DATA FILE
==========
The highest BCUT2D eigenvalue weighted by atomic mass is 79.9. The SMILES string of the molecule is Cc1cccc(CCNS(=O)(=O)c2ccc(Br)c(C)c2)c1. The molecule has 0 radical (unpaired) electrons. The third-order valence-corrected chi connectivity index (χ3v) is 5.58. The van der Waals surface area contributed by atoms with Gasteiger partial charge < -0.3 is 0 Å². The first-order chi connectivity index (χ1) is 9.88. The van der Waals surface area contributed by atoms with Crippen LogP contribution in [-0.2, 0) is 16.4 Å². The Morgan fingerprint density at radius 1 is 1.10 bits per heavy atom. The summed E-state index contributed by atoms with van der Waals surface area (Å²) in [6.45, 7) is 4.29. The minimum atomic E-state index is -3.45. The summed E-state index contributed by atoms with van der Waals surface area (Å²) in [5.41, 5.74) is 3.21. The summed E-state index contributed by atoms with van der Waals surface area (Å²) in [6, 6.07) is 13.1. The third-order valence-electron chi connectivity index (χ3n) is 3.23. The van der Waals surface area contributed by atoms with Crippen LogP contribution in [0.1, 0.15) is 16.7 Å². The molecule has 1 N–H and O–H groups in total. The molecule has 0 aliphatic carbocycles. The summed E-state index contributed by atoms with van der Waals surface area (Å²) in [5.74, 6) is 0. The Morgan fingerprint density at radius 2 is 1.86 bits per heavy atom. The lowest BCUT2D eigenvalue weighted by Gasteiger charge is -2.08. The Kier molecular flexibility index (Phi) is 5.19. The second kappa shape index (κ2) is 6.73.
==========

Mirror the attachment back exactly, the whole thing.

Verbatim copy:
The highest BCUT2D eigenvalue weighted by atomic mass is 79.9. The SMILES string of the molecule is Cc1cccc(CCNS(=O)(=O)c2ccc(Br)c(C)c2)c1. The molecule has 0 radical (unpaired) electrons. The third-order valence-corrected chi connectivity index (χ3v) is 5.58. The van der Waals surface area contributed by atoms with Gasteiger partial charge < -0.3 is 0 Å². The first-order chi connectivity index (χ1) is 9.88. The van der Waals surface area contributed by atoms with Crippen LogP contribution in [-0.2, 0) is 16.4 Å². The Morgan fingerprint density at radius 1 is 1.10 bits per heavy atom. The summed E-state index contributed by atoms with van der Waals surface area (Å²) in [6.45, 7) is 4.29. The minimum atomic E-state index is -3.45. The summed E-state index contributed by atoms with van der Waals surface area (Å²) in [5.41, 5.74) is 3.21. The summed E-state index contributed by atoms with van der Waals surface area (Å²) in [6, 6.07) is 13.1. The third-order valence-electron chi connectivity index (χ3n) is 3.23. The van der Waals surface area contributed by atoms with Crippen LogP contribution in [0.1, 0.15) is 16.7 Å². The molecule has 1 N–H and O–H groups in total. The molecule has 0 aliphatic carbocycles. The summed E-state index contributed by atoms with van der Waals surface area (Å²) in [5.74, 6) is 0. The Morgan fingerprint density at radius 2 is 1.86 bits per heavy atom. The lowest BCUT2D eigenvalue weighted by Gasteiger charge is -2.08. The Kier molecular flexibility index (Phi) is 5.19. The second kappa shape index (κ2) is 6.73.